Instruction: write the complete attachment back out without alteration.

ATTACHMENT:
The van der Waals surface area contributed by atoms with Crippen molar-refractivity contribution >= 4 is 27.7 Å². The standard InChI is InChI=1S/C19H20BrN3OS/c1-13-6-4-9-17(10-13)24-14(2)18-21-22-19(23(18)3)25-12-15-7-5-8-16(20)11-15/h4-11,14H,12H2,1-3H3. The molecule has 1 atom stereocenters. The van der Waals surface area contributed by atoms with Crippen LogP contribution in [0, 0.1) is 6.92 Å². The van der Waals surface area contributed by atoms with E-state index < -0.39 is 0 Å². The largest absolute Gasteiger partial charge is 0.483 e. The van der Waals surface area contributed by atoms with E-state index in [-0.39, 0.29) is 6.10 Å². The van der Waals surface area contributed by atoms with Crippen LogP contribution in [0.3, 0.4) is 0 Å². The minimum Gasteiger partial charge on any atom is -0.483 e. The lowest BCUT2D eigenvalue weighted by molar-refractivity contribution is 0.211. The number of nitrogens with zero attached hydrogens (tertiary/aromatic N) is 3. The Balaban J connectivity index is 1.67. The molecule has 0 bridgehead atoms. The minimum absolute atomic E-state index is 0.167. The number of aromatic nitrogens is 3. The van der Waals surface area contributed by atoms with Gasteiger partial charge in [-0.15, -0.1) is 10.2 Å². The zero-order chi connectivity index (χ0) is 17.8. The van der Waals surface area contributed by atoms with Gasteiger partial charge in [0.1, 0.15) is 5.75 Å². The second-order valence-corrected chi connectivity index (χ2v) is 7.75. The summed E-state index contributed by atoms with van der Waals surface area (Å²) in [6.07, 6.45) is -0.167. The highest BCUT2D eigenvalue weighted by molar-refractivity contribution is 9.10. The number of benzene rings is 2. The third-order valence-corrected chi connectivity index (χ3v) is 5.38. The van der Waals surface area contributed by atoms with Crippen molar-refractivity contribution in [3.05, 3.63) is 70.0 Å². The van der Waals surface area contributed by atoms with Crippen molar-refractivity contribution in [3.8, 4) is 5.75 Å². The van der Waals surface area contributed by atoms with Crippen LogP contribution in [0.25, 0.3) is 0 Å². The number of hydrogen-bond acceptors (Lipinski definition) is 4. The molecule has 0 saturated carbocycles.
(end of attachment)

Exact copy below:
The van der Waals surface area contributed by atoms with Crippen molar-refractivity contribution >= 4 is 27.7 Å². The standard InChI is InChI=1S/C19H20BrN3OS/c1-13-6-4-9-17(10-13)24-14(2)18-21-22-19(23(18)3)25-12-15-7-5-8-16(20)11-15/h4-11,14H,12H2,1-3H3. The molecule has 1 atom stereocenters. The van der Waals surface area contributed by atoms with Crippen LogP contribution in [0, 0.1) is 6.92 Å². The van der Waals surface area contributed by atoms with E-state index < -0.39 is 0 Å². The largest absolute Gasteiger partial charge is 0.483 e. The van der Waals surface area contributed by atoms with E-state index in [-0.39, 0.29) is 6.10 Å². The van der Waals surface area contributed by atoms with Crippen LogP contribution in [0.3, 0.4) is 0 Å². The minimum Gasteiger partial charge on any atom is -0.483 e. The lowest BCUT2D eigenvalue weighted by molar-refractivity contribution is 0.211. The number of nitrogens with zero attached hydrogens (tertiary/aromatic N) is 3. The Balaban J connectivity index is 1.67. The molecule has 0 bridgehead atoms. The minimum absolute atomic E-state index is 0.167. The number of aromatic nitrogens is 3. The van der Waals surface area contributed by atoms with Gasteiger partial charge in [-0.15, -0.1) is 10.2 Å². The zero-order chi connectivity index (χ0) is 17.8. The van der Waals surface area contributed by atoms with Gasteiger partial charge in [0.1, 0.15) is 5.75 Å². The second-order valence-corrected chi connectivity index (χ2v) is 7.75. The summed E-state index contributed by atoms with van der Waals surface area (Å²) in [6.07, 6.45) is -0.167. The highest BCUT2D eigenvalue weighted by molar-refractivity contribution is 9.10. The number of benzene rings is 2. The third-order valence-corrected chi connectivity index (χ3v) is 5.38. The van der Waals surface area contributed by atoms with Crippen molar-refractivity contribution in [3.05, 3.63) is 70.0 Å². The van der Waals surface area contributed by atoms with Crippen molar-refractivity contribution in [3.8, 4) is 5.75 Å². The van der Waals surface area contributed by atoms with Crippen LogP contribution in [0.25, 0.3) is 0 Å². The number of hydrogen-bond acceptors (Lipinski definition) is 4. The molecule has 0 saturated carbocycles.